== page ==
Prudence and process: a primer on pension investment law
2019 Risk Management Conference
BY Yaelle Gang | October 22, 2019
Many years ago, there was not much pension investment–related law, but with the rise of Canadian pension funds investing globally, this has changed, said Mitch Frazer, partner at Torys LLP, when speaking at Canadian Investment Review‘s 2019 Risk Management conference.
“You see pension funds buying assets around the world, and it’s really a very interesting time,” he said.
The law is developing at a rapid rate and there are certain processes and guidelines plan sponsors should be aware of.
A key one is the Canadian Association of Pension Supervisory Authorities’ guideline on pension plan prudent investment practices.
This includes a two-hats principle, where an employer is the plan sponsor and the administrator. “The sponsor has no fiduciary duties,” Frazer said. “The sponsor establishes the plan, could wind up the plan and deals with funding. Everything else is the administrator. And the administrator under the pension plan will have two duties: they’ll basically [have] statutory duties and they will have common law fiduciary duties.”
The statutory functions are to exercise care, diligence and skill, and to use all relevant and special knowledge the plan sponsor has, he noted. “You’ve got to manage the funds in a prudent way. You’ve got to retain financial consultants for independent advice. You’ve got to delegate investment responsibilities as appropriate. These are all key things that you’ve got to do in order to make the proper investment.”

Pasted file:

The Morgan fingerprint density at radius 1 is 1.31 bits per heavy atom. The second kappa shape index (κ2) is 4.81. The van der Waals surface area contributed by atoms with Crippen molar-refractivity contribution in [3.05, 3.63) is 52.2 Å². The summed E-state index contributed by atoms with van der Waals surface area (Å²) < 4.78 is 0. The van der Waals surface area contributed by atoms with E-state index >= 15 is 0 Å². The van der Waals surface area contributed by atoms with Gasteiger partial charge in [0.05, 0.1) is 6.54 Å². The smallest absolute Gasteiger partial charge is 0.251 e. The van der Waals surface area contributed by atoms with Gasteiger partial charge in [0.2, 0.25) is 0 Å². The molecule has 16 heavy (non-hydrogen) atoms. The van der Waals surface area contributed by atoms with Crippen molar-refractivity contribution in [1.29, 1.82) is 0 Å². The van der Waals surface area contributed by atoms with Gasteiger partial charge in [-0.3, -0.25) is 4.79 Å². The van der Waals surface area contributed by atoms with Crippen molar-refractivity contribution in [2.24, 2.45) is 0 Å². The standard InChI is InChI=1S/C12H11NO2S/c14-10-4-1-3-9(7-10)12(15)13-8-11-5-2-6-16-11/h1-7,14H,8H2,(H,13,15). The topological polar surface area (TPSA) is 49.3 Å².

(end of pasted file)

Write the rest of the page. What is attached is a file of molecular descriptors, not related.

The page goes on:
The prudent person rule focuses on behaviours and processes rather than outcomes, Frazer said, because no one has a crystal ball. “But, in law, the important thing is to know that you’ve done the process right — have you thought about these things? Have you gone through and done your objective analysis?”
This involves using the skill and knowledge a plan sponsor ought to possess — so the requirements would be different for a small plan versus a large plan, he noted.
“It’s very different, but there’s still generally the same principles: It’s make sure you understand all your documents, make sure that you’re legally compliant. You want to develop good governance practices.”
And keeping good records is key to demonstrating the process because, at the end of the day, some investments won’t work out as planned, he said.
Finally, it’s important to have well-defined objectives. “If you understand where you’re going to go, you could manage your risk better,” Frazer said.